Windows are set into dyed (Mohawk dyes) kiln dried douglas fir 2x frames (2 to 12 inches wide, depending on the need for shelf or shadow in each particular location) which in turn are inset in the rough framing to provide a stucco reveal on the exterior and all the trim we needed on the interior. All new windows are custom commercial grade powder coated aluminum, or salvaged steel sash (including the French doors at kitchen and den). Color transforms and personalizes otherwise commercial metal windows. Those in the living room angle to increase and direct the view of the canyon, while gaining depth to the space. Frames for the dyed solid core interior doors are treated in a similar way. So most of the finish carpentry was completed, and varnished, during the rough framing. Because on child’s room faces east and the other south, I placed an insulated fiberglas skylight across the wall separating the two rooms, with a vertical element of the same material below. This allows the two rooms to share light, but not noise. They both have views of the canyon, and we continue to adapt their rooms and furniture to their evolving needs.

Floors are of 5” cherry in the library, dining room, upstairs den, entry, hall and stairway. Bathroom floors are 1” porcelain hex tile to match the 1930’s moderne bath of that earlier apartment. Kitchen and laundry have Forbo linoleum floors, sheet stock in the laundry and three colors of tile in the kitchen. Bedrooms are carpeted and all transitions in floor materials are articulated by inexpensive marble door thresholds ($14 each).

Cabinets are cherry wood, custom built by Cliff Friedlander and the granites for the tops were culled from cutoffs at the local cutter’s shop. These shops are often willing to give you their leftover pieces (they have already been paid for the original slabs) in exchange for cutting and finishing fees. We went with our hearts for the main kitchen counter- hard rock maple.

Most of the roof is not visible. Some is simple comp shingle; the bedroom wing is single ply. The roofs facing the courtyard are corrugated galvanized with Fiberglas panels at the overhang around the kitchen, and as skylights in the garage/studio. The second floor deck is paved with the same concrete tile that caps the retaining walls down below, tying together this outdoor space with the others. Private and sunny, it waits there for some time when we may indulge in just sitting and enjoying. It has thus far done excellent service as a sleeping deck.

Architecture is, on all levels, conflict resolution. Budgets, contracts, ordinances, egos, the list goes on, from start to call backs. House design seeks to balance the public/private, open/shut, spacious/intimate, bold/unassuming needs of everyday shelter. We didn’t want to feel confined in our house- wanted the long view through, but we wanted each space to be well defined as a place to be. We accomplished this ‘place within a space’ through low cabinets, ceiling and floor finishes, and the two steps down into are living room, which gave us a taller lid. A free-standing book shelf defined a library within the space of our entry. Two two-foot wing walls define a pantry at the end of our galley kitchen.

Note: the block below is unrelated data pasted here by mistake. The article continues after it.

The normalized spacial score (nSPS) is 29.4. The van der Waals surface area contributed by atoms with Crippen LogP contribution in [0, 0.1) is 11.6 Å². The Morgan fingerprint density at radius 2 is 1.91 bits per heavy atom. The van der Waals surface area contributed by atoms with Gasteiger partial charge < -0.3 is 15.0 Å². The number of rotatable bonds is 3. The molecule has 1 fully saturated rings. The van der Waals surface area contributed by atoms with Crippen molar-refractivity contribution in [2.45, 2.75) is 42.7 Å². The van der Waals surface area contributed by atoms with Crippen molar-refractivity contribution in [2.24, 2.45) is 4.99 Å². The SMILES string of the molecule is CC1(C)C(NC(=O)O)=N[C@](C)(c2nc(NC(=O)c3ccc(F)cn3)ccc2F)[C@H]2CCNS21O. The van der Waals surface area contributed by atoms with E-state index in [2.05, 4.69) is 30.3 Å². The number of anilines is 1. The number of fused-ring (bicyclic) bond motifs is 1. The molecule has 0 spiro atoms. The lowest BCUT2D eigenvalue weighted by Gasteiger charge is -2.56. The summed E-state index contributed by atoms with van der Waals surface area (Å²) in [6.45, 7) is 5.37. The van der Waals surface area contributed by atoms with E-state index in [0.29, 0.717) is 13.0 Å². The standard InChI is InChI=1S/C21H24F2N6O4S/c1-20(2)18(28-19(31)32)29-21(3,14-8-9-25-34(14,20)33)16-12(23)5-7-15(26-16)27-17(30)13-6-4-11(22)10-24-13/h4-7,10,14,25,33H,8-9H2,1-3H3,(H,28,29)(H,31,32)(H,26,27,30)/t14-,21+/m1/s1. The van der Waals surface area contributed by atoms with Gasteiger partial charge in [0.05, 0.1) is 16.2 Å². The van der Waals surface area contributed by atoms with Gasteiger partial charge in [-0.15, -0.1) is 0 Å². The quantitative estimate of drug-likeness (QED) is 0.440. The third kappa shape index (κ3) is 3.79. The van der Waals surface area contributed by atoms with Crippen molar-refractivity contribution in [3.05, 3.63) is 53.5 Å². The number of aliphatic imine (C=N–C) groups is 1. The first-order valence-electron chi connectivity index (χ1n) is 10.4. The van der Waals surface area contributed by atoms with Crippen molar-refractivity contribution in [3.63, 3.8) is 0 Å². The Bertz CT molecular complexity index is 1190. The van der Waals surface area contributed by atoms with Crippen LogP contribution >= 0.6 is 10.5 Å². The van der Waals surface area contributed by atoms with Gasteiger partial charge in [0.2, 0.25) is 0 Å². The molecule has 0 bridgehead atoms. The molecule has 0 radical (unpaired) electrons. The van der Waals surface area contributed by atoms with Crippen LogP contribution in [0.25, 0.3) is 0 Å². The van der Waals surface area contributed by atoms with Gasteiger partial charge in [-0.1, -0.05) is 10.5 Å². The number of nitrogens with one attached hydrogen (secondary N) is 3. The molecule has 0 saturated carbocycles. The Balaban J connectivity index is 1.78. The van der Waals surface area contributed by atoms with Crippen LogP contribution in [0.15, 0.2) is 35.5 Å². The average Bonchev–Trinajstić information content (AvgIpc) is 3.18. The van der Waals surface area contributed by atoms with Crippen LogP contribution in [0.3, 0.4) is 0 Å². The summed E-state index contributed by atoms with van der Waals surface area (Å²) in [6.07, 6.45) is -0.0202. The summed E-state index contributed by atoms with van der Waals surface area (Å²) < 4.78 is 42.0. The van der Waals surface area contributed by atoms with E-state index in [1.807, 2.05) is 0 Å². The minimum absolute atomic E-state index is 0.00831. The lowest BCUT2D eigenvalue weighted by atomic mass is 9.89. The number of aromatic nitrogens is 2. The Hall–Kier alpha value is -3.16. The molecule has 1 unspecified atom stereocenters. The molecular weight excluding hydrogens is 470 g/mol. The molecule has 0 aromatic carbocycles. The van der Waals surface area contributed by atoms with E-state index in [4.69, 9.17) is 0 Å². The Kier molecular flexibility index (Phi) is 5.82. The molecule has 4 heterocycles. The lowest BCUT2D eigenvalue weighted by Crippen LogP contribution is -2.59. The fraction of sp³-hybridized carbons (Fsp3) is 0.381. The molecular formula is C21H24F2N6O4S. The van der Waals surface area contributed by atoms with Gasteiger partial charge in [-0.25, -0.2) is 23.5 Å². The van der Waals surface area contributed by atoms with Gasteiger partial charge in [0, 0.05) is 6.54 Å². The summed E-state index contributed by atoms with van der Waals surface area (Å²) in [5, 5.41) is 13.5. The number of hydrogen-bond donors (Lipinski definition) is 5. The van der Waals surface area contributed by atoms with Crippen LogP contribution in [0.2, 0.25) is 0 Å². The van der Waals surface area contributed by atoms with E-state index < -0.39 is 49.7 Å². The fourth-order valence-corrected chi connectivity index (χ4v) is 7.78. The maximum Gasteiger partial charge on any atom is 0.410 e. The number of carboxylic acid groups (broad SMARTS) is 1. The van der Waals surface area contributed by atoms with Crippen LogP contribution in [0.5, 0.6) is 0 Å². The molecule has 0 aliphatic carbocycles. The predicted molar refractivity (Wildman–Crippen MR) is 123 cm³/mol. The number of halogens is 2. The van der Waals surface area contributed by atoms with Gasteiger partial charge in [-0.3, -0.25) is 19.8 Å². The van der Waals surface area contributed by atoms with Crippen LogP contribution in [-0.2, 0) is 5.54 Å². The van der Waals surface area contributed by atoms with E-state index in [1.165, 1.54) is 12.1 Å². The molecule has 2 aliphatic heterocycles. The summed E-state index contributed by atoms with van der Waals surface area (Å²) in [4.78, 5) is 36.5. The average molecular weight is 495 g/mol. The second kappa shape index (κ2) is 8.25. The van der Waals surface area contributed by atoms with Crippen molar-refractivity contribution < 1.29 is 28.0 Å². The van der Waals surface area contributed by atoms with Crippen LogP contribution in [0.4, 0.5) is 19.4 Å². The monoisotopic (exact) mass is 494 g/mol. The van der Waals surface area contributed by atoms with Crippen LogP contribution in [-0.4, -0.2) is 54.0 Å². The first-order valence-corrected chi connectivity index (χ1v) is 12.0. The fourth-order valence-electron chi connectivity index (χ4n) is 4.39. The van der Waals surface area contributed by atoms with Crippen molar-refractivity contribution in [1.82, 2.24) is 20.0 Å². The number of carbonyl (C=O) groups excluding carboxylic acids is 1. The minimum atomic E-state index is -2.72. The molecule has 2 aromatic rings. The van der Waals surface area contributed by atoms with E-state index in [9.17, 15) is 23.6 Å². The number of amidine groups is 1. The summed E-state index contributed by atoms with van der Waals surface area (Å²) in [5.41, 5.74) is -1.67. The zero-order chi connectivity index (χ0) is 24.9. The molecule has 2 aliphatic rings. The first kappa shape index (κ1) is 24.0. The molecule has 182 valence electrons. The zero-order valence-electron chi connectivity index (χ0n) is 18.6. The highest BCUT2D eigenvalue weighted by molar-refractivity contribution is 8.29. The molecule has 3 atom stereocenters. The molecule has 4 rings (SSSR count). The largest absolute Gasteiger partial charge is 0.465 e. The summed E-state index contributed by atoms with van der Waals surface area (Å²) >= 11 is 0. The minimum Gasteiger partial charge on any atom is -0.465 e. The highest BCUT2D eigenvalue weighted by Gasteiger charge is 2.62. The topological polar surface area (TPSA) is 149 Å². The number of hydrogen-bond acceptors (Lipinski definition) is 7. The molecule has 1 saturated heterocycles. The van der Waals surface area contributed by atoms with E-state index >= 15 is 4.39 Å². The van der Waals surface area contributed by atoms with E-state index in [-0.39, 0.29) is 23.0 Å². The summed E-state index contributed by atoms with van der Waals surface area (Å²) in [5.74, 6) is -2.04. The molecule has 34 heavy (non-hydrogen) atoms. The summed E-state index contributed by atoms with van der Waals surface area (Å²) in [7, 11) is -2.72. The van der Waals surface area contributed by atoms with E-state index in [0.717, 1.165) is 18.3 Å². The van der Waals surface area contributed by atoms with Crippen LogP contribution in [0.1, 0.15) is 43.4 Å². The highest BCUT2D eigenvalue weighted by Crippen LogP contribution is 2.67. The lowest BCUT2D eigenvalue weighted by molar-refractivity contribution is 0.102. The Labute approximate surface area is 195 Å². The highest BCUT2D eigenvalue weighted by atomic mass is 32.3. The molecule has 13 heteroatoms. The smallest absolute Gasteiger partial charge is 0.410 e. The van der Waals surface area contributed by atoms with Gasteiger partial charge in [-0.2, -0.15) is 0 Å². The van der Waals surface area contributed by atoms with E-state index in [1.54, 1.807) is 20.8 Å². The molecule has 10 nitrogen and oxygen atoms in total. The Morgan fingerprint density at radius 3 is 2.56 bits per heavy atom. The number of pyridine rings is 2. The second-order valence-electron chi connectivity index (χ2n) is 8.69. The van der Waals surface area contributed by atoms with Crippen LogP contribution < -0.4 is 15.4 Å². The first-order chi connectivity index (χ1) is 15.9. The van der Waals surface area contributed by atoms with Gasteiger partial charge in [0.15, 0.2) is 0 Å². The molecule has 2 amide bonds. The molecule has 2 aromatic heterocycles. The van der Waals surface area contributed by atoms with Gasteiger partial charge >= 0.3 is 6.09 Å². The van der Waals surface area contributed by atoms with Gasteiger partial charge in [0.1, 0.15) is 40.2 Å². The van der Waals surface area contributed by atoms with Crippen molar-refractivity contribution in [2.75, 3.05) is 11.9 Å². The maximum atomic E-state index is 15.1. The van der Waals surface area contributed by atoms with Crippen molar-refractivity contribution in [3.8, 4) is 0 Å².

The house we built supports rather than masks who we are and what we hold dear. We are avid materialists, but every scrap of our controlled clutter has a history that includes or inspires us as we move through our home and our life as a family. We are discriminating scavengers, seasoned flea marketeers, and we prefer to make our own furniture and our own art. The house and gardens are works in perpetual progress and reconsideration, as we had hoped they would be. I hope these photos convey to you what we believe so strongly- that you can and should judge domestic architecture by how fully it supports a full and thoughtful life. And of course we would argue that aesthetics are an intrinsic, but not an exclusive, element in that equation. Witness our clothesline, an ever changing allee of laundry leading through the vegetable garden toward the promontory beyond the house, the steel supports of which are crowned with a selection from a brass hose nozzle collection garnered casually over the course of ten years of Saturday yard sales and Sunday flea markets, and the geometry of which tricks the eye into supposing an adherence to one axis when it has actually turned to address another.

The house and gardens are repositories for our various histories- community, family, personal- and facilities for our lives together. The sandstone steps of the old jail that pave our entry(our building site proved a cheaper dumping site than the city landfill for the demo contractor); the bricks of the county courthouse, destroyed in the earthquake , that make our hearth; the steel sash windows and doors salvaged from a long lost historic preservation battle; an old friend’s paintings on plywood that became the panels of our dining room cupboard doors; the recycled kiln bricks that pave our courtyard and entry walk (these are laid on a compacted dg bed in a very easy-to-install pattern); the rusticated foundation blocks of a renovated Victorian that made our raised vegetable beds; and the bulbs, tubers, herbs, shrubs and trees transported from other homes and gardens to this one, intact or as seeds or nurtured cuttings.

I can remember other clients suggesting during construction that if their projects proved to be too costly, they could always sell them and have me design bigger and better houses with the profits. I would respond that I had designed their homes with the intent that, after living there for a year, they would never want to leave. Even as we began exploring the ‘room for improvement’, we knew from our first month in our new home that we had arrived.